This review was written nearly two years ago. At the time, I'd played the game 32 times. As of today, I've played 163 games of Summoner Wars - thanks in part to the iOS app. The original boxes have since been reprinted (with substantially better art) and there are not only 16 factions (each with their own reinforcement pack) but Second Summoner decks for some of the factions have been published. And I stand behind my review - this is one awesome game.
Part the First: In Which Your Humble Reviewer Attempts To Convince You To Read The Rest of This Review
Tom Vasel called Summoner Wars “absolutely fantastic” and ”one of the best games of 2009“. (Of course, he’s also admitted publicly that he likes the endgame mechanic from Killer Bunnies & the Quest for the Magic Carrot, so you might want to reconsider listening to him.)
Magic Carrot aside, Tom’s right. And chances are pretty good you didn’t actually hear of this game until 2010… or really see it make a splash until 2011 – which doesn’t change the fact that it’s a brilliant game system that you should try… even if you’re not normally a fantasy battle type of gamer.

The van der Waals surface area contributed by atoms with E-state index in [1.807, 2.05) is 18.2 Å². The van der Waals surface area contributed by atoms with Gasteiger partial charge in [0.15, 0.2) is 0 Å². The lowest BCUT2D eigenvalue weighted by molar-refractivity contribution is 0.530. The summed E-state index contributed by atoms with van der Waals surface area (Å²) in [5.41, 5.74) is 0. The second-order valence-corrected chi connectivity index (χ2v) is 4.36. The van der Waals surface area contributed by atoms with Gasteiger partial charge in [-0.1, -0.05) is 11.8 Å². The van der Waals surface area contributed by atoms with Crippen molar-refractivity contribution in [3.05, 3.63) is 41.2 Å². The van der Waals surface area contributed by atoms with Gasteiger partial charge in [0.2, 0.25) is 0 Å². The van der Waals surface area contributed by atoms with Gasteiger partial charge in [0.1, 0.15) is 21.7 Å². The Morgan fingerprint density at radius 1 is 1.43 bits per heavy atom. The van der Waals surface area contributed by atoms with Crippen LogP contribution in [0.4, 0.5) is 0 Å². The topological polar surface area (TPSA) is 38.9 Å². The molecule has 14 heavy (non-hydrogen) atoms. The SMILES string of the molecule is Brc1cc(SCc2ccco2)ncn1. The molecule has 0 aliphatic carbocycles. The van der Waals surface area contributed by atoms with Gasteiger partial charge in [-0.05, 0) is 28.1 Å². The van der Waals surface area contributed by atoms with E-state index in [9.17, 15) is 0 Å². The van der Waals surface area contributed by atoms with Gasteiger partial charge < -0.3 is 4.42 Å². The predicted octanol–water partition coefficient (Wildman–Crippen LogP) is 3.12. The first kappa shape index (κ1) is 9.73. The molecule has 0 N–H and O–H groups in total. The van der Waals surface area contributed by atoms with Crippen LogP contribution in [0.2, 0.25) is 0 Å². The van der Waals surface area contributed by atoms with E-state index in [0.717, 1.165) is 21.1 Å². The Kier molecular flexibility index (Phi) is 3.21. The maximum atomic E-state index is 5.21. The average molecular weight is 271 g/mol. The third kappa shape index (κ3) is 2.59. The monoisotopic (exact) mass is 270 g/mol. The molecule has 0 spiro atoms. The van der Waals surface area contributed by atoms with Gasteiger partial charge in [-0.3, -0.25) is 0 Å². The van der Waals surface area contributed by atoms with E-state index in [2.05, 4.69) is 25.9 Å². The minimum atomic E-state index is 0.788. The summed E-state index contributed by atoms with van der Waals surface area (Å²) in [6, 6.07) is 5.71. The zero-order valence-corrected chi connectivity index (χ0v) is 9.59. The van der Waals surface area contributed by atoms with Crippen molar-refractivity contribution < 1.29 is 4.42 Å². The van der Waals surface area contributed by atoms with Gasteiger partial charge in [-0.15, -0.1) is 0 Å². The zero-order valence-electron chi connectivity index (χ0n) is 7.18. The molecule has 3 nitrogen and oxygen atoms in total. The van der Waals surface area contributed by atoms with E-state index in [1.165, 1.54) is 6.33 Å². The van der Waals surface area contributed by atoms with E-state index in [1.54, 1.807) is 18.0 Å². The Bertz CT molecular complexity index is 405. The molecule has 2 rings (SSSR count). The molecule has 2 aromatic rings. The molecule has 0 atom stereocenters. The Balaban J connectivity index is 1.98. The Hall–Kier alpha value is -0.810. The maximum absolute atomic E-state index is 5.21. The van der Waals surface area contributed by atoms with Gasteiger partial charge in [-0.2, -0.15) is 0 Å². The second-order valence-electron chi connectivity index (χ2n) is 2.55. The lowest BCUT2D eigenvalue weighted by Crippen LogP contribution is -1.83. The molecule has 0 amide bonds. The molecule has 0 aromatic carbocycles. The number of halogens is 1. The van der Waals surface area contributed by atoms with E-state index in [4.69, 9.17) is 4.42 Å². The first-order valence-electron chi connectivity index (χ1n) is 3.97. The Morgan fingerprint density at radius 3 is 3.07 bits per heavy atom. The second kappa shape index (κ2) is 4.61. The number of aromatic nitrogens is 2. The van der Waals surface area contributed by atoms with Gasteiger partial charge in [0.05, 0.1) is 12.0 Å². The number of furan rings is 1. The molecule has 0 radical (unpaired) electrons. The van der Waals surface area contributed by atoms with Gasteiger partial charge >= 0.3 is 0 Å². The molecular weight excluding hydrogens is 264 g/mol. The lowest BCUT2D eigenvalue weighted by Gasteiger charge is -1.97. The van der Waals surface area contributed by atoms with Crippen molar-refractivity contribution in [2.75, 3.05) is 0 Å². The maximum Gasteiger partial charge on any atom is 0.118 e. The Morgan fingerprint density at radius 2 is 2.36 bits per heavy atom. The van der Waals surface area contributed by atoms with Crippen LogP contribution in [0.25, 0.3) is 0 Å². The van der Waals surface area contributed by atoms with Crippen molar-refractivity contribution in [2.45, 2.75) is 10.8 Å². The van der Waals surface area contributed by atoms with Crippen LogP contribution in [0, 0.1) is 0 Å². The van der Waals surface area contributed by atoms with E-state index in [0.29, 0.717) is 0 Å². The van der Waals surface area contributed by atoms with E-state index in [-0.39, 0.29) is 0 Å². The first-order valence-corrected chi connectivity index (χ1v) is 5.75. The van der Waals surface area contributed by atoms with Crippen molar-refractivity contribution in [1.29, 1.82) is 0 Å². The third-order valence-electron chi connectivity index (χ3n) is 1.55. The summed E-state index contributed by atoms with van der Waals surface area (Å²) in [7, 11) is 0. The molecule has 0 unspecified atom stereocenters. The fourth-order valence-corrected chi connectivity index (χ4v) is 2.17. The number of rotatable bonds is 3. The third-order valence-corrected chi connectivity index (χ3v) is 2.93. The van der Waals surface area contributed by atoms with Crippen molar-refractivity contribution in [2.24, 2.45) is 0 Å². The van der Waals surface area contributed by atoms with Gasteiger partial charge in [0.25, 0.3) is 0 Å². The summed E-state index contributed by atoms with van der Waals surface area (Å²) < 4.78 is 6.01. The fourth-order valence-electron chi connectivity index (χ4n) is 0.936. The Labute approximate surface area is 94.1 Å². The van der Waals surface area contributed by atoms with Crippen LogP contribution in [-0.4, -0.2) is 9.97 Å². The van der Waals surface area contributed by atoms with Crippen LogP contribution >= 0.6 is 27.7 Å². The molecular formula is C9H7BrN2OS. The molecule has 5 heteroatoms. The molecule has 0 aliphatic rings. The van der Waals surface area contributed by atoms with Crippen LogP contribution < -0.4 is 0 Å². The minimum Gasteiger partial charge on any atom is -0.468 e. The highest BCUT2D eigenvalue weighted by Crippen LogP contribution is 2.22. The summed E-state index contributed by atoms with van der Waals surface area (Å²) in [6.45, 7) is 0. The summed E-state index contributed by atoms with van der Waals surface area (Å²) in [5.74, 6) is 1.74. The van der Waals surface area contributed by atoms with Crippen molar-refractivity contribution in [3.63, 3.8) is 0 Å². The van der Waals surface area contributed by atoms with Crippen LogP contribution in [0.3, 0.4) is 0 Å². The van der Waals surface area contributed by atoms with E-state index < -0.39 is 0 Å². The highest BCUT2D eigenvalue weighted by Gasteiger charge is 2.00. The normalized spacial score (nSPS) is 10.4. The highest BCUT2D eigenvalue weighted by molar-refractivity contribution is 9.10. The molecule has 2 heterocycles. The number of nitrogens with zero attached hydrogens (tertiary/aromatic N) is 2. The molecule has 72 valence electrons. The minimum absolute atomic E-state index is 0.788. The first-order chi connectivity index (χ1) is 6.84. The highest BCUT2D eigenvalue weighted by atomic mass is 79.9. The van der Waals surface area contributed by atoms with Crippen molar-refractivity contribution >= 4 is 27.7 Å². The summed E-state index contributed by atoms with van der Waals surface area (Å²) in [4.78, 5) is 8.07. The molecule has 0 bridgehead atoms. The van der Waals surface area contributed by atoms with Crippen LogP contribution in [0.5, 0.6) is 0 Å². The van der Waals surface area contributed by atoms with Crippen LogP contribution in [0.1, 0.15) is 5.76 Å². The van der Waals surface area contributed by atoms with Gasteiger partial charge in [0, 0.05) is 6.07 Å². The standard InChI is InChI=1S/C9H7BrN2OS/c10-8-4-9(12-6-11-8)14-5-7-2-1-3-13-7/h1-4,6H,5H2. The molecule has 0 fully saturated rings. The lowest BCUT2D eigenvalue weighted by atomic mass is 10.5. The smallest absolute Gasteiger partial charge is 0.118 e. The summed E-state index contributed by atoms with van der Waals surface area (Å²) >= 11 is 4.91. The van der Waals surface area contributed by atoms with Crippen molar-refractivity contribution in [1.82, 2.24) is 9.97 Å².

Part the Second: Wherein The Aforementioned Deferential & Demure Reviewer Gives Three Brief Yet Thoughtful Overviews of the Game
Kill or be killed with cards & dice
a fantasy battle board game that involves positional board play, deck & hand management, and dice combat
More detail for the anal among us: